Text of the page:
There were also no meaningful trends–up or down–of rangeland productivity over the last 25 years. At this scale, rangeland productivity has been largely stable. There are ups and downs, due to better- or worse-than-average climate years, but things have stayed relatively the same.


Your study points out that maintaining rangeland productivity is about more than simply conserving acreage. Can you explain what you mean?

Conserving large tracts of rangeland is absolutely critical for conservation. That conservation can occur individually with one owner (private, public, or tribal) or through a collection of owners working together. But what our findings show is that acreage alone just doesn’t cut it. The quality of rangeland, not just the size, is equally important. In this case, the quality of rangeland is being assessed through productivity, and size or acreage doesn’t necessarily lead to productivity. It is important that our conservation strategies look at the system as a whole, and that we work cooperatively to conserve the high-quality rangeland.

What does all this mean for public and private land managers and for agencies like the NRCS that can tap into technical and financial resources that help conserve and improve rangeland?

I think it really highlights the importance of partnerships and cross-boundary conservation. That is, we want to work together to conserve the best of what we have, regardless of ownership. The degree of these partnerships will vary based on location. The NRCS works cooperatively with private landowners, public land agencies, and other conservation groups to put the best conservation practices in place.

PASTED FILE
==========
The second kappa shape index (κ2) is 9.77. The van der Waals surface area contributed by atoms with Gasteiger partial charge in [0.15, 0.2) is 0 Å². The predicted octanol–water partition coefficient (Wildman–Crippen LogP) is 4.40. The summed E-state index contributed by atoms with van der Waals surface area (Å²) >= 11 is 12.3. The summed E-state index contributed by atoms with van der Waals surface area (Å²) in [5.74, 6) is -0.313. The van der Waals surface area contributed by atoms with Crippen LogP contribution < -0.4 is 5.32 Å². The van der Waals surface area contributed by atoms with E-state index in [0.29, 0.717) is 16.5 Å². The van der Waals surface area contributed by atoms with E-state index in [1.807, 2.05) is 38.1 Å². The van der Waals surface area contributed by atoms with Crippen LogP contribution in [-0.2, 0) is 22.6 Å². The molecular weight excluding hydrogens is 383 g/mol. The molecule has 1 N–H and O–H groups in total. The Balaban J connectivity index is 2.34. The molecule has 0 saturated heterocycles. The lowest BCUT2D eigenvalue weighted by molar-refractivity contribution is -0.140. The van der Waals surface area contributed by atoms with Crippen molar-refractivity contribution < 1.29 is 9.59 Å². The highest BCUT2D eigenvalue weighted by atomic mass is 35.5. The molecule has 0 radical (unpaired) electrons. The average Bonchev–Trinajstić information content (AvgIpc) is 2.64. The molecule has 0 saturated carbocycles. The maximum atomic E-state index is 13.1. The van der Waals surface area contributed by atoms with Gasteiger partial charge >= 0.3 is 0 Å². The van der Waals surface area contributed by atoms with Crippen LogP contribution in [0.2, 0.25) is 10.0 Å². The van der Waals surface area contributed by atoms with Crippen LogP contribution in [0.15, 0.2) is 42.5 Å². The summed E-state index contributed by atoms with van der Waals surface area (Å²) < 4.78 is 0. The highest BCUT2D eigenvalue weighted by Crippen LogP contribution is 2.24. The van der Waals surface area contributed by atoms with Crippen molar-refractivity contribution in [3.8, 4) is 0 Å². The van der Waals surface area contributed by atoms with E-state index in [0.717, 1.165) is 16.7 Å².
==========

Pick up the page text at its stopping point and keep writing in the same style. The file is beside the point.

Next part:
I think it also highlights the critical aspect of privately owned, working lands conservation. Rangeland productivity is a primary driving force for all the ecosystem services that rangelands provide. The vast majority of that productivity occurs on privately owned rangelands, predominantly in the Great Plains. If we want to maintain those ecosystem services, we need to work directly with landowners to do so.

What is next for the datasets your team created and analyzed through this study?

We are currently putting the final touches on this dataset and plan to make it easily accessible through the Rangeland Analysis Platform (RAP) ( Landowners, managers, and practitioners will be able to use it along with our other datasets to plan and evaluate their management actions. Basically, RAP will provide access to vegetation cover data, productivity data, and more. These datasets will make it more efficient and easier to design and implement projects and to monitor what those projects mean on the ground.